Final Exam notes Chapter 12.docx

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Department
Management (MGH)
Course
MGHB02H3
Professor
Anna Nagy
Semester
Fall

Description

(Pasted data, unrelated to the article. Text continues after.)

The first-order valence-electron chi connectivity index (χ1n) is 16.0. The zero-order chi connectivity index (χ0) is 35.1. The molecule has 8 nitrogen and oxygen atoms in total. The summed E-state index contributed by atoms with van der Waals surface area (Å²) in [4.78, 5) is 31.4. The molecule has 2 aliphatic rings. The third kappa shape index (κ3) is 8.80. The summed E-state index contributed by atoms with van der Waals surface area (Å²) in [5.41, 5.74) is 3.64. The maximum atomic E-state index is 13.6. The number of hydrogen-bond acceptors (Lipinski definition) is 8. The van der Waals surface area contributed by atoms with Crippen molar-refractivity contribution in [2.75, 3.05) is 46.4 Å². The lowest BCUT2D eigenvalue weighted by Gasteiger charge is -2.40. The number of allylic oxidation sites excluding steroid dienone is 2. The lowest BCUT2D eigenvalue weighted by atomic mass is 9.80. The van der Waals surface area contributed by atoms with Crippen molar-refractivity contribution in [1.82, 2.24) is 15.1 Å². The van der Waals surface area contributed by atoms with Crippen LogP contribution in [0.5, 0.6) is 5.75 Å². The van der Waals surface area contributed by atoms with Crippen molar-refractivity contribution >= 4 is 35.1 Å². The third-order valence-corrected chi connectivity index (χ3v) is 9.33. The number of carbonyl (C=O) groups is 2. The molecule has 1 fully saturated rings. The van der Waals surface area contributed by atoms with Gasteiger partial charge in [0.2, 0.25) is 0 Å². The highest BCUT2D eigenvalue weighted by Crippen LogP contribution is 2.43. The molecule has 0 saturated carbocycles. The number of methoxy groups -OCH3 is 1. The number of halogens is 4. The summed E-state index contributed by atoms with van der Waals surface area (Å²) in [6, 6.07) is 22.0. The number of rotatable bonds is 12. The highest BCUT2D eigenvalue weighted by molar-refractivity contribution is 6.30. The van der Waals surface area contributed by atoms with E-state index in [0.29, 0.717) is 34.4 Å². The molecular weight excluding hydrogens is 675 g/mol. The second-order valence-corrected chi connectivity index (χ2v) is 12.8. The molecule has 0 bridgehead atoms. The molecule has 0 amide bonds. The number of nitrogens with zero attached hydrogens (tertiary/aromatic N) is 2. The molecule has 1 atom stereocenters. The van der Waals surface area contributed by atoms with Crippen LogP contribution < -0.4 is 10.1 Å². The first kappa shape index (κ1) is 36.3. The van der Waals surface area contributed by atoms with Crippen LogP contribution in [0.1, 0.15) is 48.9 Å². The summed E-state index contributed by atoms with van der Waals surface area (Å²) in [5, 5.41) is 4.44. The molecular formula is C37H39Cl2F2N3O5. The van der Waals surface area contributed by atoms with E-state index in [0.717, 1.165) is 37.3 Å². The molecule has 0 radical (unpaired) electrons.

Power, Politics and Ethics Influence and Dependency Power - Capacity to influence others who are in a state of dependence - First, notice that power is the capacity to influence the behavior of others. Power is not always perceived or exercised - Second, the fact that the target of power is dependent on the power holder does not imply that a poor relationship exists between the two. - Third, power can flow in any direction in an organization - Finally, power is a broad concept that applies to both individuals and groups 5 Sources of Power  Legitimate Power - derives from a person’s position or job in the organization. It constitutes the organization’s judgment about who is formally permitted to influence whom and it is often called authority  Reward Power - power holder can exert influence by providing positive outcomes and preventing negative outcomes. Corresponds to positive reinforcement  Coercive Power - power derived from the use of punishment and threat  Referent Power - exists when the power holder is well-liked by others. It potent for two reasons: stems from identification with power holder and anyone in the organization may be well liked  Expert Power - power derived from having special information or expertise that is valued by an organization Ways of Obtaining Power Doing the Right Things  Extraordinary Activities - excellent performance in unusual or non-routing activities  Visible Activities - extraordinary activities will fail to generate power if no one knows about them. People who have interest in power are especially good at identifying visible activities and publicizing them  Relevant Activities - extraordinary, visible work may fail to generate power if no one cares. If nobody sees the work as relevant to the solution of important organizational problems, it will not add to one’s influence. Cultivating the Right People  Outsiders - establishing good relationships with key people outside one’s organization can lead to increased power within the organization  Subordinates - an individual can gain influence if she is closely identified with certain up- and-coming subordinates. Cultivating subordinate interests can also provide power when a manager can demonstrate that he or she is backed by a cohesive team  Peers - Cultivating good relationships with peers is mainly a means of ensuring that nothing gets in the way of one’s future acquisition of power  Superiors - liaisons with key superiors probably represent the best way of obtaining power through cultivating others. Influence tactics - Tactics that are used to convert power into actual influence over others  Assertiveness - ordering, nagging, setting deadlines and verbally confronting  Ingratiation - using flattery and acting friendly, polite or humble  Rationality - using logic, reason, planning and compromise  Exchange - doing favors or offering to trade favours  Upward appeal - making formal or informal appeals to organizational superiors for intervention  Coalition formation - seeking united support from other organizational members Power Contingencies  Subunit power - degree of power held by various organizational subunits, such as departments  Strategic contingencies - critical factors affecting organizational effectiveness that are controlled by a key subunit o Scarcity - difference in subunit power are likely to be magnified when resources become scarce. Subunits tend to acquire power when they are able to secure scarce resources that are important to the organization as a whole o Uncertainty - subunits capable of coping with uncertainty will tend to acquire power. Uncertainty promotes confusion, which permits changes in power priorities as the organizational environment changes o Centrality - subunits whose activities are most central to work flow of the organization should acquire more power than those whose activities are more peripheral. A subunit’s activities can be central in at least three senses. First, it may influence the work of most other subunits. Centrality also exists when a subunit has an especially crucial impact on the quantity or quality of the organization’s key product or service. It is more central when impact is more immediate o Substitutability - a subunit will have relatively little power if others inside or outside the organization can perform its activities. Empowerment Giving people the authority, opportunity and motivation to take initiative and solve organizational problems Organizational Politics The pursuit of self-interest in an organization, whether or not this self-interest corresponds to the organizational goals Dimensions of Organizational Politics I. Sanctioned means/ sanctioned ends - power is used routinely to pursue agreed-on goals. Familiar, accepted means of influence are employed to achieve sanctioned outcomes II. Sanctioned means/ not-sanctioned ends - acceptable means of influence are abused to pursue goals that the organization does not approve of III. Not-sanctioned means/ sanctioned ends - ends that are useful for the organization are pursued through questionable means IV. Not-sanctioned means/ not-sanctioned en
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